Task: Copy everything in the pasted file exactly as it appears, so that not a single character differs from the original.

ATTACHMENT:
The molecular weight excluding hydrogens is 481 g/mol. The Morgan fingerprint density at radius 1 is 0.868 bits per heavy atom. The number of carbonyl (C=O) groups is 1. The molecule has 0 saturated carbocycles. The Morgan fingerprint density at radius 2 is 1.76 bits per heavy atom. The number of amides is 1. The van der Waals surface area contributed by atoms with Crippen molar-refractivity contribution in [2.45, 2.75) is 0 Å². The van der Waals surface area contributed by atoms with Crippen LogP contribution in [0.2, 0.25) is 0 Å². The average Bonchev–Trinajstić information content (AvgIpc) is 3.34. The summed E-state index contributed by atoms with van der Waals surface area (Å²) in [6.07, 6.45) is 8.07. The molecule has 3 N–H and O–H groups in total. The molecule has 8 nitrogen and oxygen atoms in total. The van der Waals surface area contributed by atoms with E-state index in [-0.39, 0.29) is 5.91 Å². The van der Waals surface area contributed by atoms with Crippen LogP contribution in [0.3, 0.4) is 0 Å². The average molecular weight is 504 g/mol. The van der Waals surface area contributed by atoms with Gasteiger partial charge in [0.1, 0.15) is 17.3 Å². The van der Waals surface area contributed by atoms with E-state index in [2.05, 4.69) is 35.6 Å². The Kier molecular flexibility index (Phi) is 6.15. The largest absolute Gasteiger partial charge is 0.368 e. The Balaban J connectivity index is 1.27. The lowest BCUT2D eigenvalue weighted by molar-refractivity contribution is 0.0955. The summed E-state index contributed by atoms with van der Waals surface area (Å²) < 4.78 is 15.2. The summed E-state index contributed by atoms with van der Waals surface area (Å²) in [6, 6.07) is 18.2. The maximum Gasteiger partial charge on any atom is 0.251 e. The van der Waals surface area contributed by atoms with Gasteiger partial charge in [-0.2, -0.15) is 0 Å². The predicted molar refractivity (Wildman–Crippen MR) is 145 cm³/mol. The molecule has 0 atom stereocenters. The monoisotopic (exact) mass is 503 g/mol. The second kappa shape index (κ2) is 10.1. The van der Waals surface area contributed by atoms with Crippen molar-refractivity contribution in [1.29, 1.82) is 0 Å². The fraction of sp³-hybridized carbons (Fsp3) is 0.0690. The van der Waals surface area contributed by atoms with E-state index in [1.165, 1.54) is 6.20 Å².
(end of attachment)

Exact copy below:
The molecular weight excluding hydrogens is 481 g/mol. The Morgan fingerprint density at radius 1 is 0.868 bits per heavy atom. The number of carbonyl (C=O) groups is 1. The molecule has 0 saturated carbocycles. The Morgan fingerprint density at radius 2 is 1.76 bits per heavy atom. The number of amides is 1. The van der Waals surface area contributed by atoms with Crippen molar-refractivity contribution in [2.45, 2.75) is 0 Å². The van der Waals surface area contributed by atoms with Crippen LogP contribution in [0.2, 0.25) is 0 Å². The average Bonchev–Trinajstić information content (AvgIpc) is 3.34. The summed E-state index contributed by atoms with van der Waals surface area (Å²) in [6.07, 6.45) is 8.07. The molecule has 3 N–H and O–H groups in total. The molecule has 8 nitrogen and oxygen atoms in total. The van der Waals surface area contributed by atoms with E-state index in [-0.39, 0.29) is 5.91 Å². The van der Waals surface area contributed by atoms with Crippen LogP contribution in [0.3, 0.4) is 0 Å². The average molecular weight is 504 g/mol. The van der Waals surface area contributed by atoms with Gasteiger partial charge in [0.1, 0.15) is 17.3 Å². The van der Waals surface area contributed by atoms with E-state index in [2.05, 4.69) is 35.6 Å². The Kier molecular flexibility index (Phi) is 6.15. The largest absolute Gasteiger partial charge is 0.368 e. The Balaban J connectivity index is 1.27. The lowest BCUT2D eigenvalue weighted by molar-refractivity contribution is 0.0955. The summed E-state index contributed by atoms with van der Waals surface area (Å²) < 4.78 is 15.2. The summed E-state index contributed by atoms with van der Waals surface area (Å²) in [6, 6.07) is 18.2. The maximum Gasteiger partial charge on any atom is 0.251 e. The van der Waals surface area contributed by atoms with Gasteiger partial charge in [-0.2, -0.15) is 0 Å². The predicted molar refractivity (Wildman–Crippen MR) is 145 cm³/mol. The molecule has 0 atom stereocenters. The monoisotopic (exact) mass is 503 g/mol. The second kappa shape index (κ2) is 10.1. The van der Waals surface area contributed by atoms with Crippen molar-refractivity contribution in [1.29, 1.82) is 0 Å². The fraction of sp³-hybridized carbons (Fsp3) is 0.0690. The van der Waals surface area contributed by atoms with E-state index in [1.165, 1.54) is 6.20 Å².